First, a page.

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Sivakumarin Sabadham Hiphop Aadhi
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Director: Hiphop Aadhi
Cast: Hiphip Aadhi, Madhuri Jain, Adithya Kathir

There are two ways to take the title of the film. In the 1940s, Kalki wrote a novel called ‘Sivakamiyin Sabadham’. Is this film going to change Sivakami to Sivakumar, and do some fun things with it? Or is it going to be really a serious drama with a sabadham (challenge or oath) at work — like in Kalki’s novel — and become something intense? I know you don’t usually think of these questions before a Hiphop Tamizha movie, because they’re fun entertainers generally. But here, the buzz was that he was trying to change his image by doing something serious, which is why this question comes about. But as expected, the film is mostly silly and spoof-like, and only the last half hour or so is intense. 

You should congratulate Hiphop Tamizha for one thing: When it comes to issues, most heroes cannot think beyond farmers and agriculture. At least here, we’re talking about weavers in Kanchipuram. But the pattern is the same as most hero entertainers. No one is going to come and watch a serious film about poverty in Kanchipuram. So, the film establishes that point and quickly gets into ‘entertainment’ mode — songs, dances, fights. 

You get many songs, for instance, but you don’t get different situations for them. For example, take ‘Vandhenda Paalkaaran’ from Annamalai: Rajini is a milkman and celebrates the milieu he is from (similarly in ‘Autokaaran’ from Baasha). So, why not set the hero introduction song in Kanchipuram, in the same milieu from which he is from? Instead, we get a song that goes ‘naanga middle class da’ which actually means that the hero is serving his fans, rather than the story. 

The fight scenes have little imagination. For example, there’s one where Shruti (Madhuri Jain) goes to a bar/nightclub and runs into Sivakumar (Hiphop Aadhi); a bunch of men harass her, and a fight ensues. You could take this scene out of the movie and nothing would change, except that you’d have missed seeing Hiphop Tamizha fight.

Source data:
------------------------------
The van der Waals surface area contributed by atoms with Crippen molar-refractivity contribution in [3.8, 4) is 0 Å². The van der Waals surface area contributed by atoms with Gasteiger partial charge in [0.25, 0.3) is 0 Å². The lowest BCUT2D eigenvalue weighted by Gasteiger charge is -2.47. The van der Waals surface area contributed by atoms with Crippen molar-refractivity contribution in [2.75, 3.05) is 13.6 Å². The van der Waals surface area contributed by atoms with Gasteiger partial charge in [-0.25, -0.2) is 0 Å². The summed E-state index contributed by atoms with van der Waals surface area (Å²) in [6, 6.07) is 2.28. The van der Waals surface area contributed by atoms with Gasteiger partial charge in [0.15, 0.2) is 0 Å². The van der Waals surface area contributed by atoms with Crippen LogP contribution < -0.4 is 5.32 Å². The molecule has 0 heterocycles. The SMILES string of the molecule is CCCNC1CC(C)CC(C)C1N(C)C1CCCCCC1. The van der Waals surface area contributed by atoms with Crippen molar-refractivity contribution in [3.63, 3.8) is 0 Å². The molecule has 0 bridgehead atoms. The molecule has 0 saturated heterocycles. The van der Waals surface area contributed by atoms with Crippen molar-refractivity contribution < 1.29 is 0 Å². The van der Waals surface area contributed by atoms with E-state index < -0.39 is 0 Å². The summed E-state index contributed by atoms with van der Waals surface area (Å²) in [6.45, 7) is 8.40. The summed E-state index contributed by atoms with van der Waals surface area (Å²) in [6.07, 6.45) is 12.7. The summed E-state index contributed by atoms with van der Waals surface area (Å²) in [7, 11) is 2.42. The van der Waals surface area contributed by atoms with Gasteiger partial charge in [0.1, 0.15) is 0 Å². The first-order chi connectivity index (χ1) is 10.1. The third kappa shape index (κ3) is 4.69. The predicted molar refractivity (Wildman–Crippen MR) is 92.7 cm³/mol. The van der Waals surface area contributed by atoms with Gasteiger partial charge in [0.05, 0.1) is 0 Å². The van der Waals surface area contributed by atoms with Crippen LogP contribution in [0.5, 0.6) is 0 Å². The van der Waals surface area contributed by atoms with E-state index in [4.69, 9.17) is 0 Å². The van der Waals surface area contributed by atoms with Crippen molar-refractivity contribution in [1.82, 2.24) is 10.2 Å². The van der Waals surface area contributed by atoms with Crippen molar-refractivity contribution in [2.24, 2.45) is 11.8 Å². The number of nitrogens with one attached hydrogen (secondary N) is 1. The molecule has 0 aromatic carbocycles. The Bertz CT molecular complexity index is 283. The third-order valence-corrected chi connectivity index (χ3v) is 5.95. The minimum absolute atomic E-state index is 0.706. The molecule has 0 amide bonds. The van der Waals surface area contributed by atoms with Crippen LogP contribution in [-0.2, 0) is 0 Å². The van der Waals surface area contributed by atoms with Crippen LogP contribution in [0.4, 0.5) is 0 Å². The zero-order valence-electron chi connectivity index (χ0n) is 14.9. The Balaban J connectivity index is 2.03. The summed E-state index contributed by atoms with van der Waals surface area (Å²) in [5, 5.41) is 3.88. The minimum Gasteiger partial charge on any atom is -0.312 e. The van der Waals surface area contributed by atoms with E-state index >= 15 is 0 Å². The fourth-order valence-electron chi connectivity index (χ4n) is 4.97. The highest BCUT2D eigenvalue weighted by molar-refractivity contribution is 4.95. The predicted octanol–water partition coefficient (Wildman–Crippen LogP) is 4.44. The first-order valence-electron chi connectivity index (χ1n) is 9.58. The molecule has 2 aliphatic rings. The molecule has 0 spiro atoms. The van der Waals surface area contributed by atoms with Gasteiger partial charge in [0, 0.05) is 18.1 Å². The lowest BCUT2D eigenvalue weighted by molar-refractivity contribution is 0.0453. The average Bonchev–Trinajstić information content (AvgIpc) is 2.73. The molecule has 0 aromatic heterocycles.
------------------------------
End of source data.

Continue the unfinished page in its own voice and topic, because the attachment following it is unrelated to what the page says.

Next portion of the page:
The problem is not the songs, comedy or fights, but the sameness. There’s a complete lack of effort to make the film look different. The one good idea in the film is the oath itself. We wonder what it is that Sivakumar is going to take an oath about, and when it happens (revealing it would spoil it), it’s the one good part of the film.

The story and characters are all over the place. There’s a megaserial feel to all the drama that happens around Shruti’s family. We get a lot of random life lessons like, “kaadhal-la thokkalaam, aana vaazhkaila thokkakoodadhu (you can lose in love, but not in life)” or “kaasu panam vandhu pogum, naalu nalla manushanga irundha adhudhaan soththu (money comes and goes, only people are our asset).” These life lessons co-exist with dialogues like when the heroine says, “nee naughty daa” and the hero replies “naa naughty-naa, nee cutie di.

Only in the last half hour does the weaving angle return, and the continuity of the story is back — you feel each scene follows the previous one, instead of randomly being put in for entertainment. Some of you might ask, why bother with all this? Why treat this like ‘cinema’? Why can’t it just be a celebration for Hiphop Tamizha fans? Fair enough, but all I’m saying that issues like the poverty of weavers are serious issues, and if all you want to deliver is just entertainment, then just stick to “naa naughty-na, nee cutie di.

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